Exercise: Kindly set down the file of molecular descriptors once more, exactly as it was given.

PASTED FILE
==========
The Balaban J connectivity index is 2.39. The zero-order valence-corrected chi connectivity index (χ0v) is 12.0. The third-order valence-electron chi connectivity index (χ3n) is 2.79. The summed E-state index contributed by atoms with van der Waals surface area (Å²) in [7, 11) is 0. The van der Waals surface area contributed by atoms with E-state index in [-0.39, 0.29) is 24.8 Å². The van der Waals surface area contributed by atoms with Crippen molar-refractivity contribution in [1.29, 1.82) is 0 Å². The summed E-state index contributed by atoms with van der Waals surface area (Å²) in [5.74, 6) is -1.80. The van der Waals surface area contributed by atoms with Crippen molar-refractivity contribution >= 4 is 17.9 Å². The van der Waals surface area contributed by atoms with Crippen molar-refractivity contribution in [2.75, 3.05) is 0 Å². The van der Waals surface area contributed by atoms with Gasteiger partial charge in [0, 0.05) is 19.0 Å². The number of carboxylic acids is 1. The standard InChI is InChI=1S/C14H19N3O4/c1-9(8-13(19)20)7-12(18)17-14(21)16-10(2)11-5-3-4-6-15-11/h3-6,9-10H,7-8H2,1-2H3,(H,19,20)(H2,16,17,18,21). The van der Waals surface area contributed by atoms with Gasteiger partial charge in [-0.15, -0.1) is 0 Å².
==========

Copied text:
The Balaban J connectivity index is 2.39. The zero-order valence-corrected chi connectivity index (χ0v) is 12.0. The third-order valence-electron chi connectivity index (χ3n) is 2.79. The summed E-state index contributed by atoms with van der Waals surface area (Å²) in [7, 11) is 0. The van der Waals surface area contributed by atoms with E-state index in [-0.39, 0.29) is 24.8 Å². The van der Waals surface area contributed by atoms with Crippen molar-refractivity contribution in [1.29, 1.82) is 0 Å². The summed E-state index contributed by atoms with van der Waals surface area (Å²) in [5.74, 6) is -1.80. The van der Waals surface area contributed by atoms with Crippen molar-refractivity contribution >= 4 is 17.9 Å². The van der Waals surface area contributed by atoms with Crippen molar-refractivity contribution in [2.75, 3.05) is 0 Å². The van der Waals surface area contributed by atoms with Gasteiger partial charge in [0, 0.05) is 19.0 Å². The number of carboxylic acids is 1. The standard InChI is InChI=1S/C14H19N3O4/c1-9(8-13(19)20)7-12(18)17-14(21)16-10(2)11-5-3-4-6-15-11/h3-6,9-10H,7-8H2,1-2H3,(H,19,20)(H2,16,17,18,21). The van der Waals surface area contributed by atoms with Gasteiger partial charge in [-0.15, -0.1) is 0 Å².